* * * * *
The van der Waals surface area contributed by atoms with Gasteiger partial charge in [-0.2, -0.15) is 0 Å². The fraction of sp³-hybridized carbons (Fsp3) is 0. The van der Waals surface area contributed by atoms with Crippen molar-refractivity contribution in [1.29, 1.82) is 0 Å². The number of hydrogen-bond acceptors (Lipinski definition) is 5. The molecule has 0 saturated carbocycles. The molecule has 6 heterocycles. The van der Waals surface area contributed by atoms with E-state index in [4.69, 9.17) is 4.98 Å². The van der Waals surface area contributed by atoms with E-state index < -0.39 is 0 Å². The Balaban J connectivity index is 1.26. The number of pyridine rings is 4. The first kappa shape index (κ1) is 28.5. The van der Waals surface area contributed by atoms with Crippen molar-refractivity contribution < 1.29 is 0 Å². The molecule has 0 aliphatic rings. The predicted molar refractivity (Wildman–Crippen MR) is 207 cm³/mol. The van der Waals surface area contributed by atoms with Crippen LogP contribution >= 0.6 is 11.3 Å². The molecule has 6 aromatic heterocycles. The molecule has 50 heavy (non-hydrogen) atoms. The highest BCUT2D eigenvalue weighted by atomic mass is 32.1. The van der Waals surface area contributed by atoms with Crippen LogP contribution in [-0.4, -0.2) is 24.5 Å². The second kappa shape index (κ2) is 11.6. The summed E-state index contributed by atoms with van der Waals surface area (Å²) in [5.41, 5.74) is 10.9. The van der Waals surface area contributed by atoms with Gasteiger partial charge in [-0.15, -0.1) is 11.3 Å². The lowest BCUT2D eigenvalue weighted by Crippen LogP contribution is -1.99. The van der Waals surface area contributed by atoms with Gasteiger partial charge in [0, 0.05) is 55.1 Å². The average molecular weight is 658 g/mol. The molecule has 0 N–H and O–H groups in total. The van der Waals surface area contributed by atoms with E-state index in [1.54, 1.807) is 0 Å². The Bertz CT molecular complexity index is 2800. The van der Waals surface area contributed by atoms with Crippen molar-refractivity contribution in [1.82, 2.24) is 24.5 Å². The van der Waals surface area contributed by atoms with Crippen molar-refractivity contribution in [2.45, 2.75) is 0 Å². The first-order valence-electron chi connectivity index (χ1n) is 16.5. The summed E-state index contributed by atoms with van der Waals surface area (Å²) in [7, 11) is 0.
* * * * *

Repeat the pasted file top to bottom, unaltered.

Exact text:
The van der Waals surface area contributed by atoms with Gasteiger partial charge in [-0.2, -0.15) is 0 Å². The fraction of sp³-hybridized carbons (Fsp3) is 0. The van der Waals surface area contributed by atoms with Crippen molar-refractivity contribution in [1.29, 1.82) is 0 Å². The number of hydrogen-bond acceptors (Lipinski definition) is 5. The molecule has 0 saturated carbocycles. The molecule has 6 heterocycles. The van der Waals surface area contributed by atoms with E-state index in [4.69, 9.17) is 4.98 Å². The van der Waals surface area contributed by atoms with E-state index < -0.39 is 0 Å². The Balaban J connectivity index is 1.26. The number of pyridine rings is 4. The first kappa shape index (κ1) is 28.5. The van der Waals surface area contributed by atoms with Crippen molar-refractivity contribution < 1.29 is 0 Å². The molecule has 0 aliphatic rings. The predicted molar refractivity (Wildman–Crippen MR) is 207 cm³/mol. The van der Waals surface area contributed by atoms with Crippen LogP contribution >= 0.6 is 11.3 Å². The molecule has 6 aromatic heterocycles. The molecule has 50 heavy (non-hydrogen) atoms. The highest BCUT2D eigenvalue weighted by atomic mass is 32.1. The van der Waals surface area contributed by atoms with Crippen LogP contribution in [-0.4, -0.2) is 24.5 Å². The second kappa shape index (κ2) is 11.6. The summed E-state index contributed by atoms with van der Waals surface area (Å²) in [5.41, 5.74) is 10.9. The van der Waals surface area contributed by atoms with Gasteiger partial charge in [-0.15, -0.1) is 11.3 Å². The lowest BCUT2D eigenvalue weighted by Crippen LogP contribution is -1.99. The van der Waals surface area contributed by atoms with Gasteiger partial charge in [0, 0.05) is 55.1 Å². The average molecular weight is 658 g/mol. The molecule has 0 N–H and O–H groups in total. The van der Waals surface area contributed by atoms with E-state index in [1.54, 1.807) is 0 Å². The Bertz CT molecular complexity index is 2800. The van der Waals surface area contributed by atoms with Crippen molar-refractivity contribution in [1.82, 2.24) is 24.5 Å². The van der Waals surface area contributed by atoms with Crippen molar-refractivity contribution in [2.45, 2.75) is 0 Å². The first-order valence-electron chi connectivity index (χ1n) is 16.5. The summed E-state index contributed by atoms with van der Waals surface area (Å²) in [7, 11) is 0.